I do hope EU considers setting some of the money aside to create micro-seeds for chip startups. Big grants often leads to big waste. Putting aside 5% of the $6B program to fund one hundred early startups would give incredible long term ROI. $3M should be enough to go from concept to low volume production in many instances.
It all starts with convincing young people that it doesn't make sense anymore to pick an education aimed at earning "easy money" or get a diploma in a relaxing way. We have more than enough unemployed communication advisors, lawyers, economics etc.
A technical profession is still considered difficult, low status, geeky, boring etc. People forget an economy can't sustain in the long term by just shifting "services".
I don't think there is a revenue model....
apart from tax and spend....
But to quote from the "Nanoelectronics beyond 2020" document: "The companies and institutes in Europe’s nanoelectronics ecosystem propose a strategic research and innovation program with a total investment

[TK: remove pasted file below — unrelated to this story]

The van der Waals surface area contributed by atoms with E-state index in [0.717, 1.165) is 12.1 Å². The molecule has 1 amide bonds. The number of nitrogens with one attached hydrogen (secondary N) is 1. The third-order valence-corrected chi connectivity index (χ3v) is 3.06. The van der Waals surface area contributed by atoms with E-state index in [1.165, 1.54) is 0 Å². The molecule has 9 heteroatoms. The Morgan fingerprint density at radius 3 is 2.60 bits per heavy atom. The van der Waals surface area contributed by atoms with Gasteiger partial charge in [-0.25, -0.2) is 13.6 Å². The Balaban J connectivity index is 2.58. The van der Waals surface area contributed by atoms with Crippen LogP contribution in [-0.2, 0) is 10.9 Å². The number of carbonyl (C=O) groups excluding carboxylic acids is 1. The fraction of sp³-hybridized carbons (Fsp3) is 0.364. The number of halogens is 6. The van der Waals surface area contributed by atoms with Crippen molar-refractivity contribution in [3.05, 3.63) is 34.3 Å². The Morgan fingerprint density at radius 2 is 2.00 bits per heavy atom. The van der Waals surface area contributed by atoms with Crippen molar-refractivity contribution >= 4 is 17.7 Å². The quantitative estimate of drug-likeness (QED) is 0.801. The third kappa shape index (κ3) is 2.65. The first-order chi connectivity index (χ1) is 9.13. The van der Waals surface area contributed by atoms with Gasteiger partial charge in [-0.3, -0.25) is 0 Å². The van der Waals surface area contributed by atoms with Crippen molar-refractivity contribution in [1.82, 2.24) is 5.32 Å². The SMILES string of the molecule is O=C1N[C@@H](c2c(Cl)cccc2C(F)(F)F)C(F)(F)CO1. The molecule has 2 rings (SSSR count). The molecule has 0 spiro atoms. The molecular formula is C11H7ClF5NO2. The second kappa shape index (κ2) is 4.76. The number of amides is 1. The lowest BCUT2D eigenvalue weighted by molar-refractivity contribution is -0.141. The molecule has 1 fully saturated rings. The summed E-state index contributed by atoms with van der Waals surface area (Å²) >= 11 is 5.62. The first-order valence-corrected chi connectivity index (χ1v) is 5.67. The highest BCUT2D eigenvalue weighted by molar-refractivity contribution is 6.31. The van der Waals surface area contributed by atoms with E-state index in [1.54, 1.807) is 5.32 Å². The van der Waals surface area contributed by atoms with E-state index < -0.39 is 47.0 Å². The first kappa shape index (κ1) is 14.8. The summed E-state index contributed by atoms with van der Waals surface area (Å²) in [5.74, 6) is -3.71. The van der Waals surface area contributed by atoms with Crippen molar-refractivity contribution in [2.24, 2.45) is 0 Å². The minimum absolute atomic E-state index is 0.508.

of 100 billion € up to the year 2020. By 2020, the programme aims to increase Europe’s
nanoelectronics-based world-wide revenues by over 200 billion € per year, and create an
additional 250,000 direct and induced jobs in Europe."
a little too late for europe, a new leading edge 300mm fab is 6 billion dollars, 450nm I dont even know how much, so three of them? I dont think so, especially when only two foundries are making money, TSMC and SMIC everybody else is losing money.
My Mom the Radio Star Max MaxfieldPost a comment I've said it before and I'll say it again -- it's a funny old world when you come to think about it. Last Friday lunchtime, for example, I received an email from Tim Levell, the editor for ...
A Book For All Reasons Bernard Cole2 comments Robert Oshana's recent book "Software Engineering for Embedded Systems (Newnes/Elsevier)," written and edited with Mark Kraeling, is a 'book for all reasons.' At almost 1,200 pages, it ...